|CARE Food Manual (CARE , 1998, 355 p.)|
|Chapter 7 - Storage and Handling|
|II. Selecting Food Storage Facilities|
|B. Types of Warehouse Space Available|
Assessment should begin with an inventory of all facilities that may be available for storage of food at primary, secondary and distribution sites. In all cases, leasing arrangements or contracts for warehouse services must be in writing. See Agreements and Contracts.
If commercial storage space is available, CARE should do an analysis of rental charges, and where appropriate, review rates with donors. Some country offices prefer not to rent warehouse space because of restrictions on the schedules of warehouse staff, limitations on use of equipment, incompatible systems for accounting and infestation control, and difficulties in collecting claims. However, these issues are usually negotiable if the warehouse is otherwise suitable.
Agrobusinesses and commercial distributors may have warehouses that can be made available temporarily for a short-term operation. Agricultural warehouses are often located close to rural production areas, while commercial distributors are generally in urban and town centers.
In many countries national, provincial, or local government stores are available. Encourage host governments and counterpart organizations to provide warehouse space at no cost before the project begins. If warehouse space must be rented or leased from the government, monthly fees should be nominal.
Local community leaders or associations can provide rooms in schools or churches, or village huts, in addition to local stores.
Some clearing and forwarding agents operate large transit warehouses for receipt, consolidation, and dispatch of cargo. Railroads often operate transit sheds to facilitate the loading and discharge of goods. However a transit shed is not a warehouse. It is meant for short-term storage only, and charges generally accrue on a daily or weekly basis. Transit sheds can be very expensive over extended periods of time.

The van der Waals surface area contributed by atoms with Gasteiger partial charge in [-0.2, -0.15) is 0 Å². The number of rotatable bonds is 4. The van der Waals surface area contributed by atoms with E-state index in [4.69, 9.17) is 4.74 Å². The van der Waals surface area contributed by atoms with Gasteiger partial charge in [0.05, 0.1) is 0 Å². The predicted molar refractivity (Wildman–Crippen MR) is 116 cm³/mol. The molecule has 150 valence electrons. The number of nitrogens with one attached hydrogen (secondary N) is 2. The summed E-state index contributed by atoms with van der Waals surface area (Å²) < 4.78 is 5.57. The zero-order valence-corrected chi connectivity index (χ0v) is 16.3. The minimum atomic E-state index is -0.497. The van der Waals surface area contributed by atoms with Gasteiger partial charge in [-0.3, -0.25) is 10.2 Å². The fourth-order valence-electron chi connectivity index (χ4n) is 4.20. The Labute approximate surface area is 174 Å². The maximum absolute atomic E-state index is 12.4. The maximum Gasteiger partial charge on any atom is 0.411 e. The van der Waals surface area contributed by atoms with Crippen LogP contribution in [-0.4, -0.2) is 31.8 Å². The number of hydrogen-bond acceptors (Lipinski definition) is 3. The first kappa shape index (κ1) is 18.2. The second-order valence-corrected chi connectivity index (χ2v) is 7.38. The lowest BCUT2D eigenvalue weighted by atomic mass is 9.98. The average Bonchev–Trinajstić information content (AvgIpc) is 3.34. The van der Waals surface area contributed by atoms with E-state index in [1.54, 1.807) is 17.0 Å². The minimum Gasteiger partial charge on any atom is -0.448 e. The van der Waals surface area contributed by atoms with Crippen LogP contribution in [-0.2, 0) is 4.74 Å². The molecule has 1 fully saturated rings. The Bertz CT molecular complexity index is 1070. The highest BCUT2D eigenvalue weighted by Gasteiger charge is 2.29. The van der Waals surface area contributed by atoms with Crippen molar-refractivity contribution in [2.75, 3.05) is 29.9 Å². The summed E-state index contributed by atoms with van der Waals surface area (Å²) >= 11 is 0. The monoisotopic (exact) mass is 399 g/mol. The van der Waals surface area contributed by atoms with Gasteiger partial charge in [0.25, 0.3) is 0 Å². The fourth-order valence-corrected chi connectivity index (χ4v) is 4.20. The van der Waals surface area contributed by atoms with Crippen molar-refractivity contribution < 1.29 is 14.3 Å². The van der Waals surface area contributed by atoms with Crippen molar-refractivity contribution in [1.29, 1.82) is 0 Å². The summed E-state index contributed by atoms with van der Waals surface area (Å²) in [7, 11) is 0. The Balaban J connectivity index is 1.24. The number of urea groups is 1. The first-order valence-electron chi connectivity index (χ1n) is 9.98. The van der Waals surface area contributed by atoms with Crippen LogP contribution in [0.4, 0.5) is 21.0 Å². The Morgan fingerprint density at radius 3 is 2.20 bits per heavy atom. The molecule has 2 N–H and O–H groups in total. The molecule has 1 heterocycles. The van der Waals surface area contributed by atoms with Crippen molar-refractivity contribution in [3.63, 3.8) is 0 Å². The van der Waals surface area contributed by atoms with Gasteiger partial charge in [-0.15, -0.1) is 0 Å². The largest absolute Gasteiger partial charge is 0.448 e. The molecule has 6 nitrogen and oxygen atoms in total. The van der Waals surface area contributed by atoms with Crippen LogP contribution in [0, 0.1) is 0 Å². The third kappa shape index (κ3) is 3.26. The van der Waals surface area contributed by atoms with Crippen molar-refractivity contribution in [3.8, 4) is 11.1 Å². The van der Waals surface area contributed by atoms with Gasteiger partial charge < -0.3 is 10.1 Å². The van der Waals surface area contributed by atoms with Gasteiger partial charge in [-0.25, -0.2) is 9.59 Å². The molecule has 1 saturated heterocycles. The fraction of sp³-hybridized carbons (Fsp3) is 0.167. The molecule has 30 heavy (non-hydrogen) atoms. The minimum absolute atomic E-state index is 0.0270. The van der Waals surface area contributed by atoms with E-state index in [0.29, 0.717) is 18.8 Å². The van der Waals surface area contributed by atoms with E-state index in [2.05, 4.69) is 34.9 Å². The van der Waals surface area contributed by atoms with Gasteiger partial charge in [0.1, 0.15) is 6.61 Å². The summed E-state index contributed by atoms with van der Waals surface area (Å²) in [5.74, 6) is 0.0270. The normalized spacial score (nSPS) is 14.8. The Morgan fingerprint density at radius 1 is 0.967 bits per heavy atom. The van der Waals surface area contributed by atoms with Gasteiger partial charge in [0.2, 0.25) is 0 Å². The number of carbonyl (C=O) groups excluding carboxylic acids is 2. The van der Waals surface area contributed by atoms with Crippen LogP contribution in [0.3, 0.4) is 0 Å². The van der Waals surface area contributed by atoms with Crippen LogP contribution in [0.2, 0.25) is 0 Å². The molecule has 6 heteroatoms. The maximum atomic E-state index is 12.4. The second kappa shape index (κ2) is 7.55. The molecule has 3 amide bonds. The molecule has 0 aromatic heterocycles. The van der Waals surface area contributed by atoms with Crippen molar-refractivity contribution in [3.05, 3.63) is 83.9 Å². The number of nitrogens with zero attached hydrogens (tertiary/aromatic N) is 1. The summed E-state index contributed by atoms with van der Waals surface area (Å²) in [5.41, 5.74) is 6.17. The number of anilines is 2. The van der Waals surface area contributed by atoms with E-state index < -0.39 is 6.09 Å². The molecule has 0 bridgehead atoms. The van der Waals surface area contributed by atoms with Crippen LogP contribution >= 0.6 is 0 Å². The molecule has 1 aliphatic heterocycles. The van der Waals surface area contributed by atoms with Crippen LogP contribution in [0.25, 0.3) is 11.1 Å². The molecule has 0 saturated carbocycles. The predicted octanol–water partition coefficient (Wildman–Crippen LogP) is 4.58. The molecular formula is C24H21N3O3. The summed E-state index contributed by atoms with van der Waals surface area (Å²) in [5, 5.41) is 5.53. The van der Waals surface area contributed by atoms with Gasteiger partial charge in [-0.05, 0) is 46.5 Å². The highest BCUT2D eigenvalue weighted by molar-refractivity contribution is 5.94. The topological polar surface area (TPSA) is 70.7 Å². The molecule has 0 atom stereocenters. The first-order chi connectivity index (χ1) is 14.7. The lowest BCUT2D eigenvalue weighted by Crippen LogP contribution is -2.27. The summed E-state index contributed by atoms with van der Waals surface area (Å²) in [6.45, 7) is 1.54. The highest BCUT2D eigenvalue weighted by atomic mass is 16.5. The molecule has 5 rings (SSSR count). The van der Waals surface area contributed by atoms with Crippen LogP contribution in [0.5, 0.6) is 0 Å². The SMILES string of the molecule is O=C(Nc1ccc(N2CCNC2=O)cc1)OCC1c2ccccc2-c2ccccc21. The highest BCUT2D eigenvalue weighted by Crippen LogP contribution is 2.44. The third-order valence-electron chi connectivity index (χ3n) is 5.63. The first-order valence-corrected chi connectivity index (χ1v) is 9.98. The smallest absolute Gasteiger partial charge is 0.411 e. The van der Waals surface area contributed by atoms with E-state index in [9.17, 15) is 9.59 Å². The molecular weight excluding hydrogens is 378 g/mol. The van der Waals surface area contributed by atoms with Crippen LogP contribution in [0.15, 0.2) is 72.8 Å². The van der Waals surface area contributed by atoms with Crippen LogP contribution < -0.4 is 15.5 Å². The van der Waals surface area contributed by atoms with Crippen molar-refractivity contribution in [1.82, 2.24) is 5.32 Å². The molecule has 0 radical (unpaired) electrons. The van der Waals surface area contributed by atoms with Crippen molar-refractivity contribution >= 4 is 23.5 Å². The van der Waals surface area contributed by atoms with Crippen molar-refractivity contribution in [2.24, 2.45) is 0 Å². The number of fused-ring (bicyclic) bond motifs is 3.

Many different people may have access to transit sheds. CARE food could be stored together with non-CARE material, increasing the potential for loss or damage.
In emergency situations in remote regions, food may have to be stored on open ground without cover or security, thus more vulnerable to spoilage and theft. In these cases, finding high ground is critical. Open storage should be considered temporary.
Where there is insufficient or inadequate private or government warehouse capacity, country offices may have to consider constructing temporary or permanent warehouses.
Permanent structures should be built after all other possibilities for obtaining warehouses have been explored and usually only for long-term, emergency operations. In general, CARE should not be in the business of constructing and managing its own warehouses.
This will require the approval of CARE USA Headquarters, regional managers and donors where CARE USA is the lead member. Where U.S. Government food is programmed by another CI lead member, the Regional Manager at CARE USA Headquarters and U.S. Government donors must also approve any construction.
If building materials are not available locally or if time is a factor, especially in emergencies, use prefabricated storage facilities or even tents. A variety of prefabricated warehouses (e.g., Rubb and Viink Halls) with total capacities from 350-400 MT are available.